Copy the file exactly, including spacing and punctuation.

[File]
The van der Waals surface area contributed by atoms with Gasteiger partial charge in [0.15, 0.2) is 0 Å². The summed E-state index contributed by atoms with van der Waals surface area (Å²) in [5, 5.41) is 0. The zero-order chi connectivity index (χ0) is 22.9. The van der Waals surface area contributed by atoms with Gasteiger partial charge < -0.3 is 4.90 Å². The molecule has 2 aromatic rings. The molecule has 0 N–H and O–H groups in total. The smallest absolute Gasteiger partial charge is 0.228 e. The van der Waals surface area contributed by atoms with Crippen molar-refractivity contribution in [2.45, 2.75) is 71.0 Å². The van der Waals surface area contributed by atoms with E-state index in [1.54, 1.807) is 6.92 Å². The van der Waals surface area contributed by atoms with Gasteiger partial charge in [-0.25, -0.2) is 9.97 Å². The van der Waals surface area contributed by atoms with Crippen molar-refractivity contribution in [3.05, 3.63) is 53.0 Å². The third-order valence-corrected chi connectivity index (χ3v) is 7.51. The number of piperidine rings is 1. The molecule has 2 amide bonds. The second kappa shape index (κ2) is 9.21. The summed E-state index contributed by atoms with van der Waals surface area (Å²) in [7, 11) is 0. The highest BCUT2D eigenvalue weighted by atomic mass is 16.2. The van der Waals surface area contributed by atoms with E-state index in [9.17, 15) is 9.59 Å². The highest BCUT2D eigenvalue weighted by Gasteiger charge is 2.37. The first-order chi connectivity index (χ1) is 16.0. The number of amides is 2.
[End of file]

The van der Waals surface area contributed by atoms with Gasteiger partial charge in [0.15, 0.2) is 0 Å². The summed E-state index contributed by atoms with van der Waals surface area (Å²) in [5, 5.41) is 0. The zero-order chi connectivity index (χ0) is 22.9. The van der Waals surface area contributed by atoms with Gasteiger partial charge < -0.3 is 4.90 Å². The molecule has 2 aromatic rings. The molecule has 0 N–H and O–H groups in total. The smallest absolute Gasteiger partial charge is 0.228 e. The van der Waals surface area contributed by atoms with Crippen molar-refractivity contribution in [2.45, 2.75) is 71.0 Å². The van der Waals surface area contributed by atoms with E-state index in [1.54, 1.807) is 6.92 Å². The van der Waals surface area contributed by atoms with Gasteiger partial charge in [-0.25, -0.2) is 9.97 Å². The van der Waals surface area contributed by atoms with Crippen molar-refractivity contribution in [3.05, 3.63) is 53.0 Å². The third-order valence-corrected chi connectivity index (χ3v) is 7.51. The number of piperidine rings is 1. The molecule has 2 amide bonds. The second kappa shape index (κ2) is 9.21. The summed E-state index contributed by atoms with van der Waals surface area (Å²) in [7, 11) is 0. The highest BCUT2D eigenvalue weighted by atomic mass is 16.2. The van der Waals surface area contributed by atoms with E-state index in [9.17, 15) is 9.59 Å². The highest BCUT2D eigenvalue weighted by Gasteiger charge is 2.37. The first-order chi connectivity index (χ1) is 16.0. The number of amides is 2.